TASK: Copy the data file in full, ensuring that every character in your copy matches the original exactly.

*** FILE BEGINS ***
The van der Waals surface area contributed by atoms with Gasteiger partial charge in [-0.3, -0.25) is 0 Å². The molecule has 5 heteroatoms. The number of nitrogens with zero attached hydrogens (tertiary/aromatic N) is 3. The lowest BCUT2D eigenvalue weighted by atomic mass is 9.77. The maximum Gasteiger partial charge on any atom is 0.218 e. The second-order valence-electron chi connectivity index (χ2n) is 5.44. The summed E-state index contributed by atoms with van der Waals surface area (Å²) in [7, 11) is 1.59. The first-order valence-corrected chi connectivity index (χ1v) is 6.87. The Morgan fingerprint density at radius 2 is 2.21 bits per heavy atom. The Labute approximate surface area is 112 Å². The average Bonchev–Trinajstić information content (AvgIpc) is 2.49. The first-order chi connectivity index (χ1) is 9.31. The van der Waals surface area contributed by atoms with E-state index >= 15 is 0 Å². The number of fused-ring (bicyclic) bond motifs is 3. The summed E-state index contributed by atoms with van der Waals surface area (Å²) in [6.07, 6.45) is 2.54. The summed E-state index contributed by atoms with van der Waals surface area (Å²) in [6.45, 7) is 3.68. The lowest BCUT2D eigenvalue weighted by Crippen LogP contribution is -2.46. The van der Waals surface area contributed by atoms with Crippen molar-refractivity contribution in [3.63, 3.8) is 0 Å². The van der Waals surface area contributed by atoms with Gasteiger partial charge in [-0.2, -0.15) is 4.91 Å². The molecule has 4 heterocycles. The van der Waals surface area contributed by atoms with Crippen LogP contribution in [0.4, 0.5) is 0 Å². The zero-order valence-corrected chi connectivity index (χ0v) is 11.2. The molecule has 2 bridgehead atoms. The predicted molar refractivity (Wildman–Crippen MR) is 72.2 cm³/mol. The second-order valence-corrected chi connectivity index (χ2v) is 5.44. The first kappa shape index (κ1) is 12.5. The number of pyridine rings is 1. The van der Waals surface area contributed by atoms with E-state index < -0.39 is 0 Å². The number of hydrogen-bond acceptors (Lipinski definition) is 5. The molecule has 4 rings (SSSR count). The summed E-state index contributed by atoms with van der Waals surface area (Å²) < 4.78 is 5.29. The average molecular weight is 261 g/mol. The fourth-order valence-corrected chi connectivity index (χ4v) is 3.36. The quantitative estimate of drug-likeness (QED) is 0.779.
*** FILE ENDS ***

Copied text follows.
The van der Waals surface area contributed by atoms with Gasteiger partial charge in [-0.3, -0.25) is 0 Å². The molecule has 5 heteroatoms. The number of nitrogens with zero attached hydrogens (tertiary/aromatic N) is 3. The lowest BCUT2D eigenvalue weighted by atomic mass is 9.77. The maximum Gasteiger partial charge on any atom is 0.218 e. The second-order valence-electron chi connectivity index (χ2n) is 5.44. The summed E-state index contributed by atoms with van der Waals surface area (Å²) in [7, 11) is 1.59. The first-order valence-corrected chi connectivity index (χ1v) is 6.87. The Morgan fingerprint density at radius 2 is 2.21 bits per heavy atom. The Labute approximate surface area is 112 Å². The average Bonchev–Trinajstić information content (AvgIpc) is 2.49. The first-order chi connectivity index (χ1) is 9.31. The van der Waals surface area contributed by atoms with E-state index >= 15 is 0 Å². The number of fused-ring (bicyclic) bond motifs is 3. The summed E-state index contributed by atoms with van der Waals surface area (Å²) in [6.07, 6.45) is 2.54. The summed E-state index contributed by atoms with van der Waals surface area (Å²) in [6.45, 7) is 3.68. The lowest BCUT2D eigenvalue weighted by Crippen LogP contribution is -2.46. The van der Waals surface area contributed by atoms with Crippen molar-refractivity contribution in [3.63, 3.8) is 0 Å². The van der Waals surface area contributed by atoms with Gasteiger partial charge in [-0.2, -0.15) is 4.91 Å². The molecule has 4 heterocycles. The van der Waals surface area contributed by atoms with Crippen LogP contribution in [0.4, 0.5) is 0 Å². The zero-order valence-corrected chi connectivity index (χ0v) is 11.2. The molecule has 2 bridgehead atoms. The predicted molar refractivity (Wildman–Crippen MR) is 72.2 cm³/mol. The second-order valence-corrected chi connectivity index (χ2v) is 5.44. The first kappa shape index (κ1) is 12.5. The number of pyridine rings is 1. The van der Waals surface area contributed by atoms with E-state index < -0.39 is 0 Å². The number of hydrogen-bond acceptors (Lipinski definition) is 5. The molecule has 4 rings (SSSR count). The summed E-state index contributed by atoms with van der Waals surface area (Å²) < 4.78 is 5.29. The average molecular weight is 261 g/mol. The fourth-order valence-corrected chi connectivity index (χ4v) is 3.36. The quantitative estimate of drug-likeness (QED) is 0.779.